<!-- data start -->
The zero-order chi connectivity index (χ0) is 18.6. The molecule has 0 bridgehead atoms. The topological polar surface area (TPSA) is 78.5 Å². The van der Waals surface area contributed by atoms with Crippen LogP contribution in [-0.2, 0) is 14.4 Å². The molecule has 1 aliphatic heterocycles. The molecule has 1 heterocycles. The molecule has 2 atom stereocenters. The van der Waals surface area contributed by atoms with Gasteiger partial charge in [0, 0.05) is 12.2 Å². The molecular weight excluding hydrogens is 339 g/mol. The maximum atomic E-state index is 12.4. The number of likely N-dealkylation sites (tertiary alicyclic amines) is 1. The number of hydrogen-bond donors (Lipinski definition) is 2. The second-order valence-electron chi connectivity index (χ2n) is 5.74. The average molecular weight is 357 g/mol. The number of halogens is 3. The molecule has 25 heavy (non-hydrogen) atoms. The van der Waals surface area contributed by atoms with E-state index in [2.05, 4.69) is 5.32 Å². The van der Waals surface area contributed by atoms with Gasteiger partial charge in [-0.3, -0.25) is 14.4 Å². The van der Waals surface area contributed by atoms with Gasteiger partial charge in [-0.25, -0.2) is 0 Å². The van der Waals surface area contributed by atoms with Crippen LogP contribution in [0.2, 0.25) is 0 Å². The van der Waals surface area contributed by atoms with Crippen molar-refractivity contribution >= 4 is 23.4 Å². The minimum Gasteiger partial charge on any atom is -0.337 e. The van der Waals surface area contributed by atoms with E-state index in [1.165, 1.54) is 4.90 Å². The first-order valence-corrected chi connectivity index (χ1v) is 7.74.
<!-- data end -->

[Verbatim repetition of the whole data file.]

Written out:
The zero-order chi connectivity index (χ0) is 18.6. The molecule has 0 bridgehead atoms. The topological polar surface area (TPSA) is 78.5 Å². The van der Waals surface area contributed by atoms with Crippen LogP contribution in [-0.2, 0) is 14.4 Å². The molecule has 1 aliphatic heterocycles. The molecule has 1 heterocycles. The molecule has 2 atom stereocenters. The van der Waals surface area contributed by atoms with Gasteiger partial charge in [0, 0.05) is 12.2 Å². The molecular weight excluding hydrogens is 339 g/mol. The maximum atomic E-state index is 12.4. The number of likely N-dealkylation sites (tertiary alicyclic amines) is 1. The number of hydrogen-bond donors (Lipinski definition) is 2. The second-order valence-electron chi connectivity index (χ2n) is 5.74. The average molecular weight is 357 g/mol. The number of halogens is 3. The molecule has 25 heavy (non-hydrogen) atoms. The van der Waals surface area contributed by atoms with E-state index in [2.05, 4.69) is 5.32 Å². The van der Waals surface area contributed by atoms with Gasteiger partial charge in [-0.3, -0.25) is 14.4 Å². The van der Waals surface area contributed by atoms with Gasteiger partial charge in [-0.25, -0.2) is 0 Å². The van der Waals surface area contributed by atoms with Crippen LogP contribution in [0.2, 0.25) is 0 Å². The van der Waals surface area contributed by atoms with Crippen molar-refractivity contribution >= 4 is 23.4 Å². The minimum Gasteiger partial charge on any atom is -0.337 e. The van der Waals surface area contributed by atoms with E-state index in [1.165, 1.54) is 4.90 Å². The first-order valence-corrected chi connectivity index (χ1v) is 7.74.